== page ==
This excerpt from The Secrets of Happily Married Men by Scott Haltzman is long, but worth reading. It's courtesy of ABCNews.com. Haltzman says that pop culture, especially movies, has create a false ideal of men: Hollywood's romantic hero is the way women wish men would be: sensitive, attentive, sefless. In other words, more like a woman.
Haltzman doesn't say men don't have those qualities, just that their different neurochemistries make it pretty much impossible for them to be like women, and we should all just accept that men and women are different.
Although the lasting positive gains of this movement are undeniable in the workplace, in civil rights, in the courts, and in our homes, militant feminists were, and still are, working from a false platform. Women should certainly be considered equals to men, but women are not the same as men. There are biological differences in our mental and physical makeup that cannot be denied or ignored in our quest to understand each other.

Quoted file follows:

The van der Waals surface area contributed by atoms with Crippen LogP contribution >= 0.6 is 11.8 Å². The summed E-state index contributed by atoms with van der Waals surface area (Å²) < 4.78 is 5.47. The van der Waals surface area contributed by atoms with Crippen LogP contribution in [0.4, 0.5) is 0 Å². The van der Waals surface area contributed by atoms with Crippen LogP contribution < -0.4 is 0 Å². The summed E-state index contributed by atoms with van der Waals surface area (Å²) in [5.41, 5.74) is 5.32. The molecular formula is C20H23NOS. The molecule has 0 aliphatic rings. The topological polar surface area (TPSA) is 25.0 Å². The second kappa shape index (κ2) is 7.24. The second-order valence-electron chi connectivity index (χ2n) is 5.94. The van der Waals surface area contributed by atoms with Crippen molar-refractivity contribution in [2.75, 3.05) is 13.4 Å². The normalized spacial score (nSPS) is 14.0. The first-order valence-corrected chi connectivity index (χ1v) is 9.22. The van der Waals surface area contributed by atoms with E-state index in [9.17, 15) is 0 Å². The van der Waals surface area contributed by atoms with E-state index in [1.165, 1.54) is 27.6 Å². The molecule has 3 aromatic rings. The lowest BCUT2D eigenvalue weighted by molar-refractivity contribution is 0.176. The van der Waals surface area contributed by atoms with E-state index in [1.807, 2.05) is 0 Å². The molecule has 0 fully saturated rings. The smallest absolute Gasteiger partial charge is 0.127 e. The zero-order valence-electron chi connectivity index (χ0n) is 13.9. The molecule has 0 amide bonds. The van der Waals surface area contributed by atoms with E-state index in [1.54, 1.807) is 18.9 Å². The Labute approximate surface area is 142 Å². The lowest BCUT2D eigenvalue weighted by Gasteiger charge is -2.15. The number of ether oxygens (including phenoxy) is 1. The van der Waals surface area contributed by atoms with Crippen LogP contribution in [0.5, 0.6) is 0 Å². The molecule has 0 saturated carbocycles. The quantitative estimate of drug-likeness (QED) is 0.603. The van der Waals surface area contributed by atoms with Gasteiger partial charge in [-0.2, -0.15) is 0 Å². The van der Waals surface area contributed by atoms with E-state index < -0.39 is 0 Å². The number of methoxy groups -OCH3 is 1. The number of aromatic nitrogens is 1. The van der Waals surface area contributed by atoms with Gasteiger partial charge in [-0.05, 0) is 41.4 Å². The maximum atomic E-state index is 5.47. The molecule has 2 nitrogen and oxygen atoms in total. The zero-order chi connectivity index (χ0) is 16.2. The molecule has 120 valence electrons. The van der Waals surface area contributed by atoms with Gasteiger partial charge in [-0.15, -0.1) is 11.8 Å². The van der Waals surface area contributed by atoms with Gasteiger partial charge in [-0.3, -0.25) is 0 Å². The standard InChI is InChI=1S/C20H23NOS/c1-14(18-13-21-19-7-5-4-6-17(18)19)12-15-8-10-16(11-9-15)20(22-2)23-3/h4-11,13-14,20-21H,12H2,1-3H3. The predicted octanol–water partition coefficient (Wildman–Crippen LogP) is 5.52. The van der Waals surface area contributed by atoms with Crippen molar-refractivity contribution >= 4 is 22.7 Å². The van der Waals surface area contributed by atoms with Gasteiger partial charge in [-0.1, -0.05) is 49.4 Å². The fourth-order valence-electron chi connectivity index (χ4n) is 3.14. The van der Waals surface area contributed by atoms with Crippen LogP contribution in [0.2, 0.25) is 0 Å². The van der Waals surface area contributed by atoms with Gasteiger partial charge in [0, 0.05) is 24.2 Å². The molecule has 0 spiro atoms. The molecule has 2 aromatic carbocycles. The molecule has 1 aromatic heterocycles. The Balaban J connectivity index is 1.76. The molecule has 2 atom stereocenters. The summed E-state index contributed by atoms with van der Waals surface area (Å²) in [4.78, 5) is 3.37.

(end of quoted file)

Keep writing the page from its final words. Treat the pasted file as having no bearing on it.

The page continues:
To make your marriage great without giving up who you are, it's important to recognize that some of your so-called failings as a husband are very often not failings at all, but simply the result of the fact that you and your wife do not think and feel the same way.
As someone who still would say she's a feminist, boy is this hard for me to accept. But my own experience, along with what I've learned about oxytocin and its interaction with estrogen, testosterone and vasopressin, shows me its truth.
Still, is there some biochemical reason why men won't squeeze out the kitchen sponge when they're done with it?